Regional dynamo sees three shows transfer

News of the tough West End financial climate in which most shows are struggling hasn’t reached three that are bucking the trend: the double bill of plays by David Hare and the late Terence Rattigan, “South Downs/The Browning Version”; and tuners “Sweeney Todd” and “Singin’ in the Rain.” All three are transfers from one regional producing powerhouse: Chichester Festival Theater.

To say Chichester and a.d. Jonathan Church are riding high is an understatement. In addition to that remarkable West End presence, the organization celebrates its 50th anniversary with 11 productions across its annual six-month season in its two home venues — a 1,200-seat main stage and the 283-seat Minerva Studio — situated in parkland on the edge of a quiet town on the south coast of England, a two-hour train ride from London.

The tenure of Church and his executive director, Alan Finch, who have run the theater since 2005, has been marked by a savvy use of subsidy coin and a dedication to diverse income streams.

The subsidy originally secured by Church’s predecessors now runs at £2 million ($3.2 million) anually — £1.6 million from Arts Council England, the government body that distributes grants to arts orgs, with the remainder from regional government bodies. This covers approximately 36% of Chichester’s expenditure, a far healthier figure than at many regional houses.

“Initially, subsidy stabilized the main house,” Church says. “As our audience has grown, it has meant that subsidy can now be (applied directly to) the work rather than to the running of the organization.”

Almost every other U.K. regional theater uses subsidy coin for building and staffing costs. Freed of worrying about overhead, Chichester is able to concentrate on strikingly ambitious work, including the 2009 world premiere of Lucy Prebble’s “Enron.” The play notoriously flopped on Broadway, but was a massive U.K. hit with SRO runs at Chichester, the Royal Court and an eight-month West End run.

Although Church directs some shows, his reputation rests on producing skills that have made him into something of a turnaround king. He previously ran regional theaters Salisbury Playhouse and Birmingham Repertory Theater, leaving both in considerably healthier positions than when he arrived.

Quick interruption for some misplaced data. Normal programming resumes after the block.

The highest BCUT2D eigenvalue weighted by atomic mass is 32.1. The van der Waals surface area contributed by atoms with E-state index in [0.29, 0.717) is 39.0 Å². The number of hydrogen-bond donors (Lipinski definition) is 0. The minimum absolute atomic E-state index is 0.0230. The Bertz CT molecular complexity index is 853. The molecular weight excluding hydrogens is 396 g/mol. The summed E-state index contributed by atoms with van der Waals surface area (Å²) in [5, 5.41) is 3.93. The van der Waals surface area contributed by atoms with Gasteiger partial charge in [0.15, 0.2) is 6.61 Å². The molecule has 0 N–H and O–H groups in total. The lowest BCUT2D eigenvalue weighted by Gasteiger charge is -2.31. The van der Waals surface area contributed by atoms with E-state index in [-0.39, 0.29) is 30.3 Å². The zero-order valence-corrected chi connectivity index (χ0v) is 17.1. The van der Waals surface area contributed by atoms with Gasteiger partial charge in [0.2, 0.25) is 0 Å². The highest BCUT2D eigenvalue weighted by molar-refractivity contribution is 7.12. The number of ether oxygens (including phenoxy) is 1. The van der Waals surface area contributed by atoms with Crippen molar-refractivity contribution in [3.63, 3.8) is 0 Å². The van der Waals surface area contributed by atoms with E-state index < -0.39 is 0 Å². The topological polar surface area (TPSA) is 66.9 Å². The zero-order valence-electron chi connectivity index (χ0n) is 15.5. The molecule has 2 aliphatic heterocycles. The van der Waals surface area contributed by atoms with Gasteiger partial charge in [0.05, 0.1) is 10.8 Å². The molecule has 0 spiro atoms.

But it’s his Chichester tenure that has seen him truly expand the breadth of a regional’s revenue streams. Co-production deals with independent producers including Playful Prods. (“Yes, Prime Minister,” “Sweeney Todd”) and David Pugh and Dafydd Rogers (runaway hit “Calendar Girls”) bolster finances and, in each instance, provided income with hit transfers.

Church is insistent, however, that he doesn’t plan seasons around transfers. Indeed, Chichester had only regional rights to “Sweeney Todd” when it opened. The org was granted West End rights only when the musical’s creator, Stephen Sondheim, saw the show toward the end of its run. The West End, Church argues, is too mercurial for planned transfers. Unlike Gotham, London theaters rarely hold themselves in readiness for an upcoming play.

Chichester’s current season appears to have a few productions poised for future life — Kim Cattrall will star in a revival of Janet Suzman’s production of “Antony and Cleopatra”; and this year’s tuner is a new production of “Kiss Me, Kate” helmed by Trevor Nunn and choreographed by Stephen Mear (“Mary Poppins”) — but others are riskier propositions. The main house hosts the world premiere of “A Marvellous Year for Plums,” Hugh Whitemore’s drama about the Suez crisis, the 1950s diplomatic scandal that brought Britain to the brink of war. In the Minerva, there are world premieres of new comedies “Canvas” by Michael Wynne and “Surprises” by Alan Ayckbourn.

Church says the success of Chichester is uniquely tied to its festival infrastructure. It operates six months a year, from May through October, runs as a receiving house for about three months and is dark for the rest. During the coldest, wettest part of the year — the least audience-friendly period — the theater is closed; conversely, the countryside location means it can turn the summer months, traditionally a challenge for regional houses, into a calling card. Moreover, having only 30 to 35 year-round staff (similar-sized U.K. regional theaters employ up to three times that number) massively reduces overhead.

Church acknowledges that unlike theaters in large cities, he has a captive audience of local attendees who haven’t got as much competition for their time. That’s sure to come in handy as arts funding continues to get squeezed in the current economic downturn.

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